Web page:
Trauma is the leading cause of childhood morbidity and mortality in the United States, accounting for greater than 7.5 million emergency department visits annually. Chest trauma is the second leading cause of mortality in pediatric trauma patients and is often encountered in the setting of multisystem trauma, usually caused by high-energy impact incidents such as motor vehicle collisions. Blunt-chest injuries account for greater than 80% of pediatric chest trauma and often require a longer hospital length of stay compared with penetrating chest injuries.
The following anatomic and pathophysiologic features of children differentiate chest trauma in children from those in adults:
Increased chest wall compliancy due to pliability of cartilage allows the chest to absorb energy and dissipate it to the internal organs without necessarily resulting in rib fractures.
Increased incidence of traumatic asphyxia and commotio cordis because of increased chest wall compliancy.
A larger blood volume relative to body weight can result in a higher incidence of hypovolemia and shock despite smaller amounts of blood loss.
Relatively smaller body mass index results in greater energy of forces dispersed over a smaller area.
A more mobile mediastinum increases the incidence of intrathoracic injuries such as pneumothorax, hemothorax, which can lead to cardiovascular compromise.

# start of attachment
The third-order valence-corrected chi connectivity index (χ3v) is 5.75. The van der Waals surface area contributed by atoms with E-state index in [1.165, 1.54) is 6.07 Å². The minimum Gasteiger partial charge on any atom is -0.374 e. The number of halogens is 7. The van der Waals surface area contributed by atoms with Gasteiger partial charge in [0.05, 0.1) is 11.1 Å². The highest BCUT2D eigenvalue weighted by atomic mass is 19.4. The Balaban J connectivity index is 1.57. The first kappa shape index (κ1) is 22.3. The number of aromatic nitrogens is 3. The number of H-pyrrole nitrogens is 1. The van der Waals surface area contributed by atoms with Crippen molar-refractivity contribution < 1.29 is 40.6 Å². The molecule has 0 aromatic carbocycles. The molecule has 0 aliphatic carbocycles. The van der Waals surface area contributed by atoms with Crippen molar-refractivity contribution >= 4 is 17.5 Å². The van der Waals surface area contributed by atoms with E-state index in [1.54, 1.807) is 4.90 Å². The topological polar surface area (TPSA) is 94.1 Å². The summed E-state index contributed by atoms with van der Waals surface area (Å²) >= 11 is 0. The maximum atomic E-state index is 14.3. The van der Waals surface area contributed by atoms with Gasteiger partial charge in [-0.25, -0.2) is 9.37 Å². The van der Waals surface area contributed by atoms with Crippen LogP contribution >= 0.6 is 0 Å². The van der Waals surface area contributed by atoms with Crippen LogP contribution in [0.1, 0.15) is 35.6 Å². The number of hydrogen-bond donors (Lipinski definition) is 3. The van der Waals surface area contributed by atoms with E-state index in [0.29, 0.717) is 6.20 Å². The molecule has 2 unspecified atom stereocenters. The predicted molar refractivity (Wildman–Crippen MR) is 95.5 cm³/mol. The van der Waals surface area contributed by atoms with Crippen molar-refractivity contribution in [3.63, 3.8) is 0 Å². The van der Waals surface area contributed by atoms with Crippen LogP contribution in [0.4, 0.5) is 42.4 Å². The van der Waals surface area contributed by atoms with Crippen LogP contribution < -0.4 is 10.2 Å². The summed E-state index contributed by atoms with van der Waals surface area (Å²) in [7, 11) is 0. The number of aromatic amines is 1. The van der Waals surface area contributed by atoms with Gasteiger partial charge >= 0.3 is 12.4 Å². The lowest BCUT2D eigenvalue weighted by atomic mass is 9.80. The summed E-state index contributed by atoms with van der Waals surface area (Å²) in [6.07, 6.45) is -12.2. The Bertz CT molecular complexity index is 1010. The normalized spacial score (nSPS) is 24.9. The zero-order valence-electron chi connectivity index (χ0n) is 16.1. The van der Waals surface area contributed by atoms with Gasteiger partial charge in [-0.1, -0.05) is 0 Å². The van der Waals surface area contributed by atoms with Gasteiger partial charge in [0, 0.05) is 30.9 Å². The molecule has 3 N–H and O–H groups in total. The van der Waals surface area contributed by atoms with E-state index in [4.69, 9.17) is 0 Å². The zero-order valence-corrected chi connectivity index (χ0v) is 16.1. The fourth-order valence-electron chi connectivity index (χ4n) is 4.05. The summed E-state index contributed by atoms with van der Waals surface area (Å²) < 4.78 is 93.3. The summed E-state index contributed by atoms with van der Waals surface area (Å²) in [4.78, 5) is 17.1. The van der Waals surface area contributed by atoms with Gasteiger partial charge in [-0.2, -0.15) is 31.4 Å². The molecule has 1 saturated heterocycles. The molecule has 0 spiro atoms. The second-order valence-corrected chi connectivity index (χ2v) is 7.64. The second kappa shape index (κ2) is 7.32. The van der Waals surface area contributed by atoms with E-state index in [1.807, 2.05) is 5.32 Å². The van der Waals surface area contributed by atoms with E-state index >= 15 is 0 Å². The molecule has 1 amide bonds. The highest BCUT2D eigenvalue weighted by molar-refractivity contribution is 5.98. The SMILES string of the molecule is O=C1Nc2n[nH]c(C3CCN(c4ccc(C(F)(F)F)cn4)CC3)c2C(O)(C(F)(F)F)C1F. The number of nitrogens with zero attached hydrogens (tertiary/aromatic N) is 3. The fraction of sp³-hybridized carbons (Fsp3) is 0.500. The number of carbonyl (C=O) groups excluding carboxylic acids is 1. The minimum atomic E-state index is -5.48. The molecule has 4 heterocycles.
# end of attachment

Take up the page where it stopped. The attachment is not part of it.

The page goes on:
IMMEDIATE MANAGEMENT OF LIFE-THREATENING PROBLEMS
ESTABLISH AIRWAY, BREATHING, & CIRCULATION
Priorities for trauma patients are to establish a definitive airway, manage breathing and then circulation. Causes of airway compromise, which can occur at any level from the pharynx to the trachea, as well as disorders of ventilation/oxygenation in the pediatric chest trauma patient include
Direct interruption or injury of the respiratory tract
Impairment in gas exchange from hypoventilation secondary to pain or neurological injury
Injuries to the chest wall, pleura, and lung parenchyma (atelectasis, contusions, hemothorax, or pneumothorax)
Adequate pain control is important to ensure maximal comfort, resulting in improved chest wall movement and expansion to optimize oxygen exchange and ventilation. Parenteral narcotics (morphine, fentanyl) are used for this goal, and may require multiple doses.
IMMEDIATE MANAGEMENT OF LIFE-THREATENING INJURIES
Life-threatening injuries should be identified on the primary survey, and require immediate action without definitive diagnostic testing, as these measures are often lifesaving.
Tension pneumothorax occurs when air accumulates in the intrapleural space (Figure 25–1). It is often seen with injury to the lung parenchyma or bronchus, as air flows unidirectionally into the pleural space. Air flows in during inspiration and is unable to escape during expiration. The accumulated air can lead to lung collapse on the affected side and shift of the mediastinal contents to the contralateral side. A large tension pneumothorax can decrease venous return to the heart, with subsequent cardiovascular collapse.